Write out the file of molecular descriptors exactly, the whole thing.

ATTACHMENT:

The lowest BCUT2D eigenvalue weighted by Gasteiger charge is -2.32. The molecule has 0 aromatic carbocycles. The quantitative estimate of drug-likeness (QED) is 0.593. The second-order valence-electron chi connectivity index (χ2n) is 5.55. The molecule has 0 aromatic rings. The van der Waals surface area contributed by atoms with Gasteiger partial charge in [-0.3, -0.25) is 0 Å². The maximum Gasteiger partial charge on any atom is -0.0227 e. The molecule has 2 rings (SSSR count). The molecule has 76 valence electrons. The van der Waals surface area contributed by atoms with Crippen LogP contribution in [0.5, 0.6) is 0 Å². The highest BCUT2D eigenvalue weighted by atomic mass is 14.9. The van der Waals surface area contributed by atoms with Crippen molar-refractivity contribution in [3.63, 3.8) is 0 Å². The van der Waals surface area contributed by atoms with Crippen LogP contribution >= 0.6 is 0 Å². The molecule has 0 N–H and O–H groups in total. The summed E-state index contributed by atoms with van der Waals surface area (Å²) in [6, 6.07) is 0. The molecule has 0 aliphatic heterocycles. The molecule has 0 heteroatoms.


The lowest BCUT2D eigenvalue weighted by Gasteiger charge is -2.32. The molecule has 0 aromatic carbocycles. The quantitative estimate of drug-likeness (QED) is 0.593. The second-order valence-electron chi connectivity index (χ2n) is 5.55. The molecule has 0 aromatic rings. The van der Waals surface area contributed by atoms with Gasteiger partial charge in [-0.3, -0.25) is 0 Å². The maximum Gasteiger partial charge on any atom is -0.0227 e. The molecule has 2 rings (SSSR count). The molecule has 76 valence electrons. The van der Waals surface area contributed by atoms with Crippen LogP contribution in [0.5, 0.6) is 0 Å². The highest BCUT2D eigenvalue weighted by atomic mass is 14.9. The van der Waals surface area contributed by atoms with Crippen molar-refractivity contribution in [3.63, 3.8) is 0 Å². The van der Waals surface area contributed by atoms with Crippen LogP contribution >= 0.6 is 0 Å². The molecule has 0 N–H and O–H groups in total. The summed E-state index contributed by atoms with van der Waals surface area (Å²) in [6, 6.07) is 0. The molecule has 0 aliphatic heterocycles. The molecule has 0 heteroatoms.